Lautaro, also known as Lautaro Volcano, is an active volcano in Chile.

Why Is It Famous?

Lautaro is famous for its location in the Chilean Patagonia and its status as the tallest mountain within the Bernardo O’Higgins National Park.

What Is Nearby?

This volcano is in the Chilean Patagonia. Its location places it on the northern portion of the famous Southern Patagonian Ice Field. The volcano is in Bernardo O’Higgins National Park and is close to Pio XI Glacier.

Geological Description

This stratovolcano is covered in ice. The summit is at an elevation of 3,623 meters, making it about 2,000 meters higher than the ice cap plateau’s average surface. The volcano has a prominence of 3,345 meters and an isolation of 182 kilometers. Lautaro has deep glaciation.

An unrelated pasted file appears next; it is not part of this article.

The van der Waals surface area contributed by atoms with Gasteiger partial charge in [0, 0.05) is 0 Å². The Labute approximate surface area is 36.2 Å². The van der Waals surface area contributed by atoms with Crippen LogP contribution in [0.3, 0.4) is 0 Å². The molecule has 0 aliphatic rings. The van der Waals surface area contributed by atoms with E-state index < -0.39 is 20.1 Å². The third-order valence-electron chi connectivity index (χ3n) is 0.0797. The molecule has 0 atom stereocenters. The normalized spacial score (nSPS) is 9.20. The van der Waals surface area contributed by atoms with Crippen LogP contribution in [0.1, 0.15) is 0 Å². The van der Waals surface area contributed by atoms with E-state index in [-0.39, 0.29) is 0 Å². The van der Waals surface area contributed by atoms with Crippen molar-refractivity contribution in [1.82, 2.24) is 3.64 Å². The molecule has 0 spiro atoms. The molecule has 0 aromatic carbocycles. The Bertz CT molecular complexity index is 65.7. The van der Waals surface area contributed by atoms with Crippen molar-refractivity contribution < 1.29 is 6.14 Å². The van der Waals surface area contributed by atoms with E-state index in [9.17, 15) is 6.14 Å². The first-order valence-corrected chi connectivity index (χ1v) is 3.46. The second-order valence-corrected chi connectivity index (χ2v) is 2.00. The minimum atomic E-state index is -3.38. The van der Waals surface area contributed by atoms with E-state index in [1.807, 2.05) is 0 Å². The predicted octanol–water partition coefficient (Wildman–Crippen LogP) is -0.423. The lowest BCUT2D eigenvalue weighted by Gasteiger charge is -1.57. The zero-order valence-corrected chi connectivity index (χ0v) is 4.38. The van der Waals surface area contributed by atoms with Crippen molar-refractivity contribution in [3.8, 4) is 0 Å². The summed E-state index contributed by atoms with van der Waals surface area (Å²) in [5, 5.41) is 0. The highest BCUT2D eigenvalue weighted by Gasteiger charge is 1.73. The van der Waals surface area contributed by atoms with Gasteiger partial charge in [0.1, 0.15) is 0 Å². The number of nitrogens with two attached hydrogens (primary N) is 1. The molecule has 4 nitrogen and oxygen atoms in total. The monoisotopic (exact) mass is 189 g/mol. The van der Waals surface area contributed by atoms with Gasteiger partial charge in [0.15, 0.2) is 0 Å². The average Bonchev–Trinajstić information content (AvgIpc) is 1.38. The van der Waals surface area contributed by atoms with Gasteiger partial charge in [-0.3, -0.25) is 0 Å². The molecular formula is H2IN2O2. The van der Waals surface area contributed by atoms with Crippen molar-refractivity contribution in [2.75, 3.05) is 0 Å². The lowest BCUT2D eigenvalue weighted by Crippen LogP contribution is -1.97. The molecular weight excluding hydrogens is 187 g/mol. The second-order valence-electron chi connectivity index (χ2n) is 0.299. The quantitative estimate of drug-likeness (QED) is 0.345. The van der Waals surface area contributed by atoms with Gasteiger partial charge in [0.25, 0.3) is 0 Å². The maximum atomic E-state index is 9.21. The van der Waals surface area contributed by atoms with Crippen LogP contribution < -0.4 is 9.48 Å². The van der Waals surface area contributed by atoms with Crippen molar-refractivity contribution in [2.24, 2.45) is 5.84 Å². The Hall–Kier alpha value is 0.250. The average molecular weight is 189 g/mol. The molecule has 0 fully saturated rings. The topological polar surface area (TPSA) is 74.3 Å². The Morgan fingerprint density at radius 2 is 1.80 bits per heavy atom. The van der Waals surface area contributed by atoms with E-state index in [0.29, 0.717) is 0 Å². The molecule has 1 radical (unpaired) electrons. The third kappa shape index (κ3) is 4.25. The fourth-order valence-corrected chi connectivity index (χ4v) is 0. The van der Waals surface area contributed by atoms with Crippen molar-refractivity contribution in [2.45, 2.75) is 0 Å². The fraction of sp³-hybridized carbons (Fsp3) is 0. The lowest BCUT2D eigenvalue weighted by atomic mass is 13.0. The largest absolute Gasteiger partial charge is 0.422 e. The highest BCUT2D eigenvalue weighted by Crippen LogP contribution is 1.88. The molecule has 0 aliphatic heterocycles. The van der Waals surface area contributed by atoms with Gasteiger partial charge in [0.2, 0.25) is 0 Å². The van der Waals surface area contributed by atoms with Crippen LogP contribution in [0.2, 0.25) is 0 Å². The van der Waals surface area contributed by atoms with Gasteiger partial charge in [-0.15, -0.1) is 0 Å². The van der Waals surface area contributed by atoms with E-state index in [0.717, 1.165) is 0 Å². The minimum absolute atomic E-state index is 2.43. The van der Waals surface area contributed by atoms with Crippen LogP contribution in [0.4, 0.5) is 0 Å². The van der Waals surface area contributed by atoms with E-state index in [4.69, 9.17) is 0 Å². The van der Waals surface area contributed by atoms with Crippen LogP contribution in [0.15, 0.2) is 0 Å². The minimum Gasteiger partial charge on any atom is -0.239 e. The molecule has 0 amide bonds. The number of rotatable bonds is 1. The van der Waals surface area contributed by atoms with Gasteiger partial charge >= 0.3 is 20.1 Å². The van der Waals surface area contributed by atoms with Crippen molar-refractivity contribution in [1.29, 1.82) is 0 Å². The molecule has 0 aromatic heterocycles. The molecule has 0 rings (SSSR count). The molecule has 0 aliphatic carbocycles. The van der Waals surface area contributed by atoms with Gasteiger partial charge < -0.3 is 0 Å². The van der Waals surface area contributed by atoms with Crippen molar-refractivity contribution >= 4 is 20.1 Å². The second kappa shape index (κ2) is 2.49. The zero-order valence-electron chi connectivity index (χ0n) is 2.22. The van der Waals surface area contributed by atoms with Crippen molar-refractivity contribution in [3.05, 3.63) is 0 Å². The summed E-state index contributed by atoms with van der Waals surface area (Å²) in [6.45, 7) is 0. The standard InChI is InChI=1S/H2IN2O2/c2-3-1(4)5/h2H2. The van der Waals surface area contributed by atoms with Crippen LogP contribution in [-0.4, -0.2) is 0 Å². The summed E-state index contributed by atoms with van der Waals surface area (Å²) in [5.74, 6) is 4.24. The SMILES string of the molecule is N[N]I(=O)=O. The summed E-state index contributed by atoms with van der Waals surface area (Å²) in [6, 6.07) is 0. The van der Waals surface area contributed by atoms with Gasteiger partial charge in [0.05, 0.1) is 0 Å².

When traveling up the southeast ridge of the volcano, you find steep ice walls, numerous crevasses, and cornices. The summit features a snow mushroom. Close to the summit, climbers have found an active crater with strong sulfurous emissions.

Volcanic activity by Lautaro started around 170,000 years ago. The volcano developed in a short period of time, creating the mostly dacitic volcano. During the 20th century, aerial photos frequently included ash deposits as well. Those who visit the volcano can also see prominent marker layers on the ice sections from older ash layers.

Events in Time

The volcano got its name, Lautaro, in 1952 to honor the Mapuche military leader of the same name. The first ascent occurred on Jan. 29, 1964. On that day, Luciano Pera and Peter Skvarca climbed the volcano’s southeast ridge. On March 2, 1973, Eric Jones, Leo Dickinson, and Mick Coffey made the second ascent as they crossed the Southern Patagonia Ice Field.


Within the Southern Patagonia Ice Field in Chile, you can find Lautaro. This volcano is active and deeply glaciated.